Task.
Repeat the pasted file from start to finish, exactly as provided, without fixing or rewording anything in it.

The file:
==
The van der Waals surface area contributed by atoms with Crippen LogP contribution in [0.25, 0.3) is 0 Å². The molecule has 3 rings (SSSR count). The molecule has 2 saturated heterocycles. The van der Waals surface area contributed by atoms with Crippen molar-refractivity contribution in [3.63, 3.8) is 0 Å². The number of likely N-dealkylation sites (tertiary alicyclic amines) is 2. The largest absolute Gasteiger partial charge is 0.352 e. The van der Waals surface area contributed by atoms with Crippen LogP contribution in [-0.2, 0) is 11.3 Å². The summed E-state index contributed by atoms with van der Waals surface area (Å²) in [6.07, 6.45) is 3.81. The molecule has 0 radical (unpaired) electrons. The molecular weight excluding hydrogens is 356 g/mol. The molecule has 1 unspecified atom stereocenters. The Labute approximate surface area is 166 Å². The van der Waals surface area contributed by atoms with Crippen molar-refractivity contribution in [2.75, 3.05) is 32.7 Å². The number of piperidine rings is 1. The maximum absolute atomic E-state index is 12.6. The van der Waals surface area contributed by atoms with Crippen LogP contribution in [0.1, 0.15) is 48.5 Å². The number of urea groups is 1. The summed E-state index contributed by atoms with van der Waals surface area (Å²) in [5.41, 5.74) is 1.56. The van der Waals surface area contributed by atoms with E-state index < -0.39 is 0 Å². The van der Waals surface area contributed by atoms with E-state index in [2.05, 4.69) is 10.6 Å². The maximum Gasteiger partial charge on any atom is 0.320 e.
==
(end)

The van der Waals surface area contributed by atoms with Crippen LogP contribution in [0.25, 0.3) is 0 Å². The molecule has 3 rings (SSSR count). The molecule has 2 saturated heterocycles. The van der Waals surface area contributed by atoms with Crippen molar-refractivity contribution in [3.63, 3.8) is 0 Å². The number of likely N-dealkylation sites (tertiary alicyclic amines) is 2. The largest absolute Gasteiger partial charge is 0.352 e. The van der Waals surface area contributed by atoms with Crippen LogP contribution in [-0.2, 0) is 11.3 Å². The summed E-state index contributed by atoms with van der Waals surface area (Å²) in [6.07, 6.45) is 3.81. The molecule has 0 radical (unpaired) electrons. The molecular weight excluding hydrogens is 356 g/mol. The molecule has 1 unspecified atom stereocenters. The Labute approximate surface area is 166 Å². The van der Waals surface area contributed by atoms with Crippen molar-refractivity contribution in [2.75, 3.05) is 32.7 Å². The number of piperidine rings is 1. The maximum absolute atomic E-state index is 12.6. The van der Waals surface area contributed by atoms with Crippen LogP contribution in [0.1, 0.15) is 48.5 Å². The number of urea groups is 1. The summed E-state index contributed by atoms with van der Waals surface area (Å²) in [5.41, 5.74) is 1.56. The van der Waals surface area contributed by atoms with E-state index < -0.39 is 0 Å². The van der Waals surface area contributed by atoms with E-state index in [2.05, 4.69) is 10.6 Å². The maximum Gasteiger partial charge on any atom is 0.320 e.